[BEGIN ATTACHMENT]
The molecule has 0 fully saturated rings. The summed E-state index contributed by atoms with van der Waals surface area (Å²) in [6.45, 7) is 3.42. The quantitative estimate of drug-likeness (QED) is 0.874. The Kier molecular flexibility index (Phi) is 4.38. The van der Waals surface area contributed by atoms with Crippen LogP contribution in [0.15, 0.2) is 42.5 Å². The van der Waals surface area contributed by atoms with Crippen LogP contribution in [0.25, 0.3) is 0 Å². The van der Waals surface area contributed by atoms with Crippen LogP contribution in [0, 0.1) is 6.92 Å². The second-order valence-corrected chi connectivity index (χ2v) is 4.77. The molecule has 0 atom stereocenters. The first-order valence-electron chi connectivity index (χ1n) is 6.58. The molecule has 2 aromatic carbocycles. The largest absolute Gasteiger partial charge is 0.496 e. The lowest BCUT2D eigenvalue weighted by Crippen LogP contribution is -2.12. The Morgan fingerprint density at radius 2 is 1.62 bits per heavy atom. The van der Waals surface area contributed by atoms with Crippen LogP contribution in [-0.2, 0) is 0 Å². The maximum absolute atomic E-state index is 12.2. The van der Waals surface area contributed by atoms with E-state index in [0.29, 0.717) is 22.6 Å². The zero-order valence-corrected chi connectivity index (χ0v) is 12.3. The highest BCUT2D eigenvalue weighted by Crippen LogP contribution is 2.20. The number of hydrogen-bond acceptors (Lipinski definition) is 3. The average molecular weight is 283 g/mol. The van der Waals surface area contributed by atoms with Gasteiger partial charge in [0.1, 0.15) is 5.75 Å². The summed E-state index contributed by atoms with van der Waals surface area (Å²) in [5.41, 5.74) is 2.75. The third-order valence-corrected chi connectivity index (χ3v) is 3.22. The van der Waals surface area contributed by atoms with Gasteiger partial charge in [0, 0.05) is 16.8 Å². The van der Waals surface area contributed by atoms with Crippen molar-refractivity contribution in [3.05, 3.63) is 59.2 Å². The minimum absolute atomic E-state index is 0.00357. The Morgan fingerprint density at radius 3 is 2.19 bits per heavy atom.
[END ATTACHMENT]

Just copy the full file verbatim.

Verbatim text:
The molecule has 0 fully saturated rings. The summed E-state index contributed by atoms with van der Waals surface area (Å²) in [6.45, 7) is 3.42. The quantitative estimate of drug-likeness (QED) is 0.874. The Kier molecular flexibility index (Phi) is 4.38. The van der Waals surface area contributed by atoms with Crippen LogP contribution in [0.15, 0.2) is 42.5 Å². The van der Waals surface area contributed by atoms with Crippen LogP contribution in [0.25, 0.3) is 0 Å². The van der Waals surface area contributed by atoms with Crippen LogP contribution in [0, 0.1) is 6.92 Å². The second-order valence-corrected chi connectivity index (χ2v) is 4.77. The molecule has 0 atom stereocenters. The first-order valence-electron chi connectivity index (χ1n) is 6.58. The molecule has 2 aromatic carbocycles. The largest absolute Gasteiger partial charge is 0.496 e. The lowest BCUT2D eigenvalue weighted by Crippen LogP contribution is -2.12. The Morgan fingerprint density at radius 2 is 1.62 bits per heavy atom. The van der Waals surface area contributed by atoms with Crippen LogP contribution in [-0.2, 0) is 0 Å². The maximum absolute atomic E-state index is 12.2. The van der Waals surface area contributed by atoms with E-state index in [0.29, 0.717) is 22.6 Å². The zero-order valence-corrected chi connectivity index (χ0v) is 12.3. The highest BCUT2D eigenvalue weighted by Crippen LogP contribution is 2.20. The number of hydrogen-bond acceptors (Lipinski definition) is 3. The average molecular weight is 283 g/mol. The van der Waals surface area contributed by atoms with Gasteiger partial charge in [0.1, 0.15) is 5.75 Å². The summed E-state index contributed by atoms with van der Waals surface area (Å²) in [5.41, 5.74) is 2.75. The third-order valence-corrected chi connectivity index (χ3v) is 3.22. The van der Waals surface area contributed by atoms with Gasteiger partial charge in [0, 0.05) is 16.8 Å². The van der Waals surface area contributed by atoms with Crippen molar-refractivity contribution in [3.05, 3.63) is 59.2 Å². The minimum absolute atomic E-state index is 0.00357. The Morgan fingerprint density at radius 3 is 2.19 bits per heavy atom.